Date: Monday, November 8, 2021
Session Type: Poster Session C
Session Time: 8:30AM-10:30AM
Background/Purpose: Knee osteoarthritis (OA) has worse outcome in racial/ethnic minorities, who also have more severe pain, disability and worse outcomes. However, most qualitative studies include primarily Caucasian people with knee OA. Therefore, our objective was to examine patient experience, views and opinions of reasons for why the current knee OA treatments are not working for them in a diverse racial/ethnic group of people.
Methods: Nominal groups were conducted with consecutive clinic patients with knee OA at a medical center, oversampling African Americans. Patients discussed and rank-ordered their concerns.
Results: Fourteen nominal groups with 48 knee OA patients were conducted with mean age, 60.6 years (standard deviation, 9.8) and knee OA duration, 7.8 years (sd, 5.4); 25% were men, and 46% were African American. The most frequently cited highly-ranked concerns, divided into 3 categories as follows:
A. Medication-related: (1) side effects (9 groups); (2) limited efficacy (9 groups); (3) medication not targeting underlying disease; (4) lack of personalized medication use; and (5) temporary benefit;
B. Exercise/Physical therapy related: (1) exacerbation of joint pain (8 groups); (2) difficulty in doing exercises (6 groups); (3) lack of motivation (8 groups); (4) technical challenges/lack of personalized exercise regimens (1 group); (5) cost (3 groups); and
C. Weight loss related (1) difficulty in achieving weight loss (7 groups); (2) motivation (2 groups); and (3) limited efficacy for symptom improvement (1 group).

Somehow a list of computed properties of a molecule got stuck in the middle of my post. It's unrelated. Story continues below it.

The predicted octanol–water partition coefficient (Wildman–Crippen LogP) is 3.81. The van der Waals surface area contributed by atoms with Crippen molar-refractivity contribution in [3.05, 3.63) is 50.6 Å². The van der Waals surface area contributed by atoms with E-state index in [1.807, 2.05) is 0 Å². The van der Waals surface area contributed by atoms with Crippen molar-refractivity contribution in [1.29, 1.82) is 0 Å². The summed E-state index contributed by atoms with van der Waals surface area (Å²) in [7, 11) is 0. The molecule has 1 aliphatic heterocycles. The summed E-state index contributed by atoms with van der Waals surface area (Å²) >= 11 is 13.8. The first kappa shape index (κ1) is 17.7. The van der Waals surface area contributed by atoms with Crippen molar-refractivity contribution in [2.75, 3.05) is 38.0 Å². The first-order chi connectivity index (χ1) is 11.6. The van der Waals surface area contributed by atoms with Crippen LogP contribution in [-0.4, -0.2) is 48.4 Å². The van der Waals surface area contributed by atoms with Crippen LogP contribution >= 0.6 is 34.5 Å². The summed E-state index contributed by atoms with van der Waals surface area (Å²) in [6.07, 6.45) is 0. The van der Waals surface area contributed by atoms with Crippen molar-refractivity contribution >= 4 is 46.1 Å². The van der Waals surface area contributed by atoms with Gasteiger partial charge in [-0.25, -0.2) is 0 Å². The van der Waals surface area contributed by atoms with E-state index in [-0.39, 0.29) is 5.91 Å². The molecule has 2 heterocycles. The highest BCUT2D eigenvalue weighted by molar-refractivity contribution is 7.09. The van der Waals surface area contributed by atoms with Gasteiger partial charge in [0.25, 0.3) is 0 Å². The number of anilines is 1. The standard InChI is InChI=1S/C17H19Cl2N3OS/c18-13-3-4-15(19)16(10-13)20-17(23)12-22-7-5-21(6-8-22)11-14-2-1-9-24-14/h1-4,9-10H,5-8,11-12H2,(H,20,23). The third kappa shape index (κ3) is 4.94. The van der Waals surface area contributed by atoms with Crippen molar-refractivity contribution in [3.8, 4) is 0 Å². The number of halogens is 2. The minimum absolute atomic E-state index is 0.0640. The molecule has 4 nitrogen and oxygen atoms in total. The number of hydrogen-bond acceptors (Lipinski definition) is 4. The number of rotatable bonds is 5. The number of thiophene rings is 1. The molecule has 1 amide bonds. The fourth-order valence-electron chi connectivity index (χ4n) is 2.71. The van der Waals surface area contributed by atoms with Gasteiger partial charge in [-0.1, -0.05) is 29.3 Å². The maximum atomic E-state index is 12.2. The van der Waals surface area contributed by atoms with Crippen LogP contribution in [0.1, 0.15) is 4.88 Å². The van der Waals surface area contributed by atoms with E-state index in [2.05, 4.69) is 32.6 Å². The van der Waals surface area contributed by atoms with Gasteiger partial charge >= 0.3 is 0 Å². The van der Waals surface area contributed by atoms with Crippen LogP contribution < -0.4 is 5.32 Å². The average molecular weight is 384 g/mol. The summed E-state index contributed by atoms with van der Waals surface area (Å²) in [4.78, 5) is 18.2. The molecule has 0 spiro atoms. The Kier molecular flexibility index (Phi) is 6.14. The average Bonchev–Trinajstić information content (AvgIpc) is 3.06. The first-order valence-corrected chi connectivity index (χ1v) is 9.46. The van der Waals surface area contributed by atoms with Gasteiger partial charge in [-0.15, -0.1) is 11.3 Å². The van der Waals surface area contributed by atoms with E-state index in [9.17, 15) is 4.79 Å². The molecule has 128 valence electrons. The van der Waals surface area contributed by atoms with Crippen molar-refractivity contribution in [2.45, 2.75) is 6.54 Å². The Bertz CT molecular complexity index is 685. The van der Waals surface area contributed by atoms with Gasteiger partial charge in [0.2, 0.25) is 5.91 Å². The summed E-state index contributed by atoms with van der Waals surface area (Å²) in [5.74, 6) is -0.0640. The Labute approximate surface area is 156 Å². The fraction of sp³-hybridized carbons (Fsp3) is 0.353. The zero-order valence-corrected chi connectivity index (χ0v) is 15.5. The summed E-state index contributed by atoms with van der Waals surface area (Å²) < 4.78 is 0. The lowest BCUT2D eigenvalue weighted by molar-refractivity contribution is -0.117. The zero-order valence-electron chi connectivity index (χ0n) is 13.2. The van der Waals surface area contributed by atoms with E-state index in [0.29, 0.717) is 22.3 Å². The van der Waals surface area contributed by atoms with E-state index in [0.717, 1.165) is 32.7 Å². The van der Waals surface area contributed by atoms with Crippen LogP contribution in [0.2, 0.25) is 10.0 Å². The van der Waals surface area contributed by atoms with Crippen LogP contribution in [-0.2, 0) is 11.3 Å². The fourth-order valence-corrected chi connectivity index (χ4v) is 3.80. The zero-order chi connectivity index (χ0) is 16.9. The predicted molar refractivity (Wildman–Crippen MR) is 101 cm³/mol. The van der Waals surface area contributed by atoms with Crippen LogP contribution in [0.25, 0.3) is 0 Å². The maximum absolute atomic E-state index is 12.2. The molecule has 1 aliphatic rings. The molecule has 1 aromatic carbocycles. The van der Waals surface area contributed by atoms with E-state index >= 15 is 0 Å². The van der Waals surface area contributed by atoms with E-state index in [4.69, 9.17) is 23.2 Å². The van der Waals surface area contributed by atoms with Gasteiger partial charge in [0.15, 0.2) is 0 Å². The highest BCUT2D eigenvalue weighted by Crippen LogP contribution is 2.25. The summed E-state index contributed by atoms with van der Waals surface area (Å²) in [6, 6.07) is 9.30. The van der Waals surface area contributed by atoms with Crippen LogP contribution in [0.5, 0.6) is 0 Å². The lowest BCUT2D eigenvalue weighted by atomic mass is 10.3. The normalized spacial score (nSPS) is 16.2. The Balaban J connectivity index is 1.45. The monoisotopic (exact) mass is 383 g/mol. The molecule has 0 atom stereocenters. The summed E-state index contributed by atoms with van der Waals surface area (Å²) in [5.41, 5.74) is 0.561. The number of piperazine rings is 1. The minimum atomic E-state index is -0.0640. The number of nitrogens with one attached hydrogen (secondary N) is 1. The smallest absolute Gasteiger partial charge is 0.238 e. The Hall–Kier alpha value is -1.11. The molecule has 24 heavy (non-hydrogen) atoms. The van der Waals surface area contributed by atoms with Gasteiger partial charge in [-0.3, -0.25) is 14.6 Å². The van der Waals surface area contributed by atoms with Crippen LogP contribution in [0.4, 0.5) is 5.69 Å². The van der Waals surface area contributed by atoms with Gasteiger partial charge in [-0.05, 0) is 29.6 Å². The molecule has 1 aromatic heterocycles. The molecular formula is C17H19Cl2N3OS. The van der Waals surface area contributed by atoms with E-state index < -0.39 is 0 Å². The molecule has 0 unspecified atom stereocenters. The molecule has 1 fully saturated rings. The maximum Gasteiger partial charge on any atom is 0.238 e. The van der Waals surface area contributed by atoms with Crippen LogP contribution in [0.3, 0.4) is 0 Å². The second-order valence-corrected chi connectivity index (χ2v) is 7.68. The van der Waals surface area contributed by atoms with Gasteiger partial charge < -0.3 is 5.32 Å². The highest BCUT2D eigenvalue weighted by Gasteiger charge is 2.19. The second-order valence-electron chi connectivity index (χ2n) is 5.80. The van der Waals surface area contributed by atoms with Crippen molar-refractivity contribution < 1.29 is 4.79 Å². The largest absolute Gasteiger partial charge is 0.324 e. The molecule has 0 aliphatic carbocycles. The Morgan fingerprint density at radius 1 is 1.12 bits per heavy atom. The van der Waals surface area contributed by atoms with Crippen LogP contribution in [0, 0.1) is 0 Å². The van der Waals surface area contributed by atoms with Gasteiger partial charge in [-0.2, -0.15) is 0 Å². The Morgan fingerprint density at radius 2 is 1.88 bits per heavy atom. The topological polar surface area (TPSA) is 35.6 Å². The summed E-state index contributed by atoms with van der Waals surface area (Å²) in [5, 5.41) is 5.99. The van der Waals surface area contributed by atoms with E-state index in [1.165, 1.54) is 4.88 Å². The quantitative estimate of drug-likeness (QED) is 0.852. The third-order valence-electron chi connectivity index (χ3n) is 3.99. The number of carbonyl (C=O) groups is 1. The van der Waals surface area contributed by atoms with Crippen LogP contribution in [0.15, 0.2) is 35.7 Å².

Conclusion: Participants with knee osteoarthritis, consisting of a diverse racial/ethnic representation, identified several barriers to the effectiveness of current knee OA treatments. This new knowledge provides insights for making the current treatment options potentially more usable and/or more effective. Given the significant consequences of knee OA, limited/no disease-modifying drugs this strategy can potentially improve clinical care and patient outcomes.
To cite this abstract in AMA style:Singh J. Barriers to Effectiveness of Non-surgical Treatments for Knee Osteoarthritis in a Diverse Racial/Ethnic Population: A Nominal Group Qualitative Study [abstract]. Arthritis Rheumatol. 2021; 73 (suppl 10). https://acrabstracts.org/abstract/barriers-to-effectiveness-of-non-surgical-treatments-for-knee-osteoarthritis-in-a-diverse-racial-ethnic-population-a-nominal-group-qualitative-study/. Accessed January 28, 2022.
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